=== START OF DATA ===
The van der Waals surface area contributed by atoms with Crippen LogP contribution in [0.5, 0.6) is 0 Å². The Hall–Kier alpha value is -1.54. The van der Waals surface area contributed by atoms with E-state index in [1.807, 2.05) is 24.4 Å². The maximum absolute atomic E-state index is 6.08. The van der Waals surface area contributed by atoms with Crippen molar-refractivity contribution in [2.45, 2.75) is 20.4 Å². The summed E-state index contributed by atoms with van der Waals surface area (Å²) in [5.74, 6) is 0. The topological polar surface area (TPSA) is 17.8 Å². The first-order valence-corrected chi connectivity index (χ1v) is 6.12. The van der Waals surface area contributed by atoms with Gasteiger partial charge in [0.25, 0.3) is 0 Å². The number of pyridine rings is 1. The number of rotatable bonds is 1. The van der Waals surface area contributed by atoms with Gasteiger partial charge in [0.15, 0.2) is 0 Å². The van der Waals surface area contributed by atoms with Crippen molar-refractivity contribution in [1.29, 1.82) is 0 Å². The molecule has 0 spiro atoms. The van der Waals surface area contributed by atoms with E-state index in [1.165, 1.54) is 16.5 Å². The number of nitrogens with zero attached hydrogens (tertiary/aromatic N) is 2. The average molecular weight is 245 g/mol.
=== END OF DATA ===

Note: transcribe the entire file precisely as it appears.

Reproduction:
The van der Waals surface area contributed by atoms with Crippen LogP contribution in [0.5, 0.6) is 0 Å². The Hall–Kier alpha value is -1.54. The van der Waals surface area contributed by atoms with E-state index in [1.807, 2.05) is 24.4 Å². The maximum absolute atomic E-state index is 6.08. The van der Waals surface area contributed by atoms with Crippen molar-refractivity contribution in [2.45, 2.75) is 20.4 Å². The summed E-state index contributed by atoms with van der Waals surface area (Å²) in [5.74, 6) is 0. The topological polar surface area (TPSA) is 17.8 Å². The first-order valence-corrected chi connectivity index (χ1v) is 6.12. The van der Waals surface area contributed by atoms with Gasteiger partial charge in [0.25, 0.3) is 0 Å². The number of pyridine rings is 1. The number of rotatable bonds is 1. The van der Waals surface area contributed by atoms with Gasteiger partial charge in [0.15, 0.2) is 0 Å². The van der Waals surface area contributed by atoms with Crippen molar-refractivity contribution in [1.29, 1.82) is 0 Å². The molecule has 0 spiro atoms. The van der Waals surface area contributed by atoms with E-state index in [1.165, 1.54) is 16.5 Å². The number of nitrogens with zero attached hydrogens (tertiary/aromatic N) is 2. The average molecular weight is 245 g/mol.